I became part of the share-owning, private-pension-plan classes, worked for some big firms and more or less prospered. But I saw that many didn't. The divisions in society deepened, and widened. Industrial policy - closing large industries like steel-making, shipbuilding and coal-mining - wreaked havoc in many parts of north Britain, whilst the south - where the services industries, particularly finance, were based, prospered. I have been told by an accountant who worked for the coal board in the 1980s that the economic basis - the very reasoning - for the closure of the pits was flawed (the government included the sunk costs - money that had already been spent, and hence was irrecoverable, in their analysis, which thus came out in favour of closure).

Maybe the economics was in favour of closing all those big industries - but the expectation that the private sector would step in and find jobs all those unemployed seemed unlikely. At the very least, the change was unmanaged - it was rapid and hardly gave those subject to it a chance. There are towns and villages that still suffer because the mines and steelworks closed thirty years ago; generations have grown up with limited hope, because of the Thatcherite policies of the 1980s.

So I celebrated when Margaret Thatcher resigned in 1990: it is one of those landmark moments which people of a certain age remember - we know where we were when we heard. And a very great many celebrated. And I celebrated when Labour took over in 1997, though I thought John Major had the potential to be a better prime minister than his warring party allowed him to be. With hindsight, Labour had bought into the Thatcherite ideals, and maintained many of the Tory policies; they too accepted the new orthodoxy.

Thatcher's legacy has prevented a Tory victory for twenty three years, and the damage she caused individuals - who she believed in, it was all about individuals - and society (which, perhaps, she didn't) remains, and may well prevent a future Tory majority. (The Conservative once again seems riven with factions keen to prevent their government governing - doing the opposition's job for them!) The strength of feeling against the Conservatives in Scotland, and, I assume, in much of northern England too, have lead to a divided country. Thatcherism was a real boost to the SNP, and took us to the road to the referendum. I can't see a Tory government uniting north and south (though Tony Blair did - first in three elections, and then against Gordon Brown...) - whatever the outcome of the next election, I doubt a Conservative government would be taken to be representative of the whole country.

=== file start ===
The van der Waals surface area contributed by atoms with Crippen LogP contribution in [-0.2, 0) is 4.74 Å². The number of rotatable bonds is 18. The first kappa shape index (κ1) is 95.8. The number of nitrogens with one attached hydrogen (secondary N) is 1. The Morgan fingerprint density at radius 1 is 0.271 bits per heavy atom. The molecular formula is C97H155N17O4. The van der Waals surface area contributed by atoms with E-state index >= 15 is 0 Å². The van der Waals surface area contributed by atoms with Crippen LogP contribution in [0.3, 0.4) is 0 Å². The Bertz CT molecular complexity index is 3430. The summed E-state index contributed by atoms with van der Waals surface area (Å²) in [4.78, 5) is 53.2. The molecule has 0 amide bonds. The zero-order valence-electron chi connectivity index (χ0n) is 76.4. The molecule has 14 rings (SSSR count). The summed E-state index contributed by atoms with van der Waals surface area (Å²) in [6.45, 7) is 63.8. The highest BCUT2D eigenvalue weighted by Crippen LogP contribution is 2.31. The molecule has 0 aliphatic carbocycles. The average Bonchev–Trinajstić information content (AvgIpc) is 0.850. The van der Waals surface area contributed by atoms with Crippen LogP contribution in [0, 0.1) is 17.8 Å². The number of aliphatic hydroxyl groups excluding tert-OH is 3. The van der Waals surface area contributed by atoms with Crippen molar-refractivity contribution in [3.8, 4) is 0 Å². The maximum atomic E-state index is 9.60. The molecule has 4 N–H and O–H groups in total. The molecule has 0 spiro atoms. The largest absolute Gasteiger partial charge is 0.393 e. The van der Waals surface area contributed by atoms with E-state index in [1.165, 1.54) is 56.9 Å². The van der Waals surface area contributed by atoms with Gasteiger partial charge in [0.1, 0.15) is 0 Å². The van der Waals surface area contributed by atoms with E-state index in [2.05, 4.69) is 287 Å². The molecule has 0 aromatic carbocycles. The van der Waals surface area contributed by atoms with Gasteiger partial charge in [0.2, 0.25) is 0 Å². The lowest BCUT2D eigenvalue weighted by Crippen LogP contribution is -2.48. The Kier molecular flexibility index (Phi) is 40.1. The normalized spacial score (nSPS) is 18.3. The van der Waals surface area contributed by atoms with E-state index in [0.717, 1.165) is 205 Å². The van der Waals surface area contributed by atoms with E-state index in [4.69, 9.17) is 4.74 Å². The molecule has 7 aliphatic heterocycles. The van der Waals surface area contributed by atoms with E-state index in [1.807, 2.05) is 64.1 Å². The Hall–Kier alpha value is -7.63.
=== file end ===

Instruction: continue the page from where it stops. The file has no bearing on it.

That is what I think of Margaret Thatcher, and her legacy. She divided the country thirty years ago, and she still does. And I can't think of much that could heal it. (So I guess I failed in my attempt to be positive...)

rhythmaning: (Armed Forces)
I went on a march today protesting at the "bedroom tax". I nearly didn't go, feeling that little good will come of the protest and feeling somewhat ignorant of the "bedroom tax" itself. (That's my fault; a lot has been written about it; but it does make for somewhat boring reading...)

The main reason I went on the march was because it strikes me as very wrong to demonise the poorest in society. The welfare budget accounts for a relatively small part of government spending (if you exclude pensions, which are more or less fixed), but recipients of benefits - by no means the "out of work scroungers" much of the media paints them - depend on it.

Society should be protecting those at the bottom of the pile, not making life harder for them by cutting what help they get.

So I went on the short march through Edinburgh, from St Andrew's Square down to the Scottish Parliament in the shadow of Arthur's Seat.